By the beginning of the twentieth century, however, many of these factors were changing. With the closing of the American frontier in the early 1890s,6 fewer expanses of desirable land for community sites meant that any large group of people who shared other than mainstream political ideologies or religious practices could no longer easily band together to form isolated communities of their own. The composition of the incoming tide of immigrants also changed, bringing to American shores people from eastern and southern Europe with what some long-time residents regarded as exotic and perhaps threatening customs, traditions and ideologies. By 1914, with storm clouds of war looming in Europe, conflicts over which side, if any, the United States should support in the upcoming conflict sharply divided Americans whose ancestors had settled the country many years before from those of more recent arrival.
This divided support for an American war effort was a major contributing factor to the passage of the Espionage Act of 1917.7 The statute made it a federal crime to aid and comfort the enemy and included provisions that, in certain circumstances, punished speaking out against the war effort as well. When those opposed to the war effort spoke out anyway, the stage was set for the first series of court cases in which the central issue focused on the determination of just how much protection the First Amendment provides.
The Development of Modern First Amendment Interpretation
Schenck v. U.S.8 and Abrams v. U.S.9 were the first two such cases. Both involved groups opposed to wartime activities. Schenck and his small band of socialists made their disapproval known by publishing a flier that urged young men selected for the draft to refuse to report for induction. Abrams and his anarchist and communist friends were concerned that bullets made to fight Germans might instead be used to kill Russian communists engaged in the civil war in Russia after the overthrow of the czar in 1917. Abrams helped publish fliers urging Americans working in munitions factories to strike. Although it is extremely doubtful that either Schenck or Abrams would have been successful in attracting many converts to his cause or in creating any real damage to the American war effort, federal authorities at the time took such matters seriously and arrested and convicted both men of conspiracy to violate the Espionage Act and other crimes.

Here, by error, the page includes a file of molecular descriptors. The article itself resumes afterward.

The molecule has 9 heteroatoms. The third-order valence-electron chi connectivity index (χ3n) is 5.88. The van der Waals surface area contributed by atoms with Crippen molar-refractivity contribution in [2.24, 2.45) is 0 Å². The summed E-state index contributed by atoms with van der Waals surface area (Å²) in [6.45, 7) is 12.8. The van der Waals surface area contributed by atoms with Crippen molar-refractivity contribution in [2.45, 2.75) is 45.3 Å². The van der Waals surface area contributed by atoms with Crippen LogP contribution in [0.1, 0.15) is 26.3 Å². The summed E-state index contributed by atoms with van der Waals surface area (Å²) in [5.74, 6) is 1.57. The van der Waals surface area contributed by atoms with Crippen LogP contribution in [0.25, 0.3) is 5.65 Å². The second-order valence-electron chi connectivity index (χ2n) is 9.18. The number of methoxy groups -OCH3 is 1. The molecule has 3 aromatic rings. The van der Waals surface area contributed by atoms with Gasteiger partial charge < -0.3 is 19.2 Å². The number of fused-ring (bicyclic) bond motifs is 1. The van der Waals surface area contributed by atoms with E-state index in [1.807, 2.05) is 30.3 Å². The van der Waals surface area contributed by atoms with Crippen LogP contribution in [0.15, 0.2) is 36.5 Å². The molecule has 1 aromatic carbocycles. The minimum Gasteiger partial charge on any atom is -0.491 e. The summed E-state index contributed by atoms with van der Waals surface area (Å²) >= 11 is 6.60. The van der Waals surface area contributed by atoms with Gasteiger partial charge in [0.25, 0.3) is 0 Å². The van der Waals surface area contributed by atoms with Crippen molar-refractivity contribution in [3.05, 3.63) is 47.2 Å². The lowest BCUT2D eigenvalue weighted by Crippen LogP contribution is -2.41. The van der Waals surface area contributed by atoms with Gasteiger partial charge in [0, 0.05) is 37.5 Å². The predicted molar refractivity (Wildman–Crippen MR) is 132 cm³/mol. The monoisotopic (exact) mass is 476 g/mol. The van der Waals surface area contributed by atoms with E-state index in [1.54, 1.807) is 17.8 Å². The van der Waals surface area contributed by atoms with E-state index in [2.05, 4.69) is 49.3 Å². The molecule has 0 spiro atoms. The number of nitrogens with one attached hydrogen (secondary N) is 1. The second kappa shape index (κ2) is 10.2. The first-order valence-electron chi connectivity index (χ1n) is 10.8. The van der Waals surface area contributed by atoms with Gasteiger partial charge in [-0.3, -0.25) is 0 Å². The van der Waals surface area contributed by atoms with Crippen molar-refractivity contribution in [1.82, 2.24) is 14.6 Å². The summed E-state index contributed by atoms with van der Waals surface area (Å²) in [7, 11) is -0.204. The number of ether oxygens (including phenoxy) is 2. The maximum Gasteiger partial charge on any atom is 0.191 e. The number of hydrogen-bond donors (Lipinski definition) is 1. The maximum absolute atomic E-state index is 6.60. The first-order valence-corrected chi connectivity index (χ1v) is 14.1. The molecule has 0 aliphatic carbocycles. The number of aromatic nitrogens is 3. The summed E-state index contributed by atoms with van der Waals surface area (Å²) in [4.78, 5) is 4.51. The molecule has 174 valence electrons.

On appeal of their convictions to the Supreme Court of the United States, both Schenck and Abrams cited the First Amendment as grounds for overturning the lower courts’ decisions, arguing that Congress could not constitutionally pass a law that punished mere speech in such a fashion. The Court upheld the convictions in both instances but, in the process, began the development of so-called “speech tests” to be applied in such cases.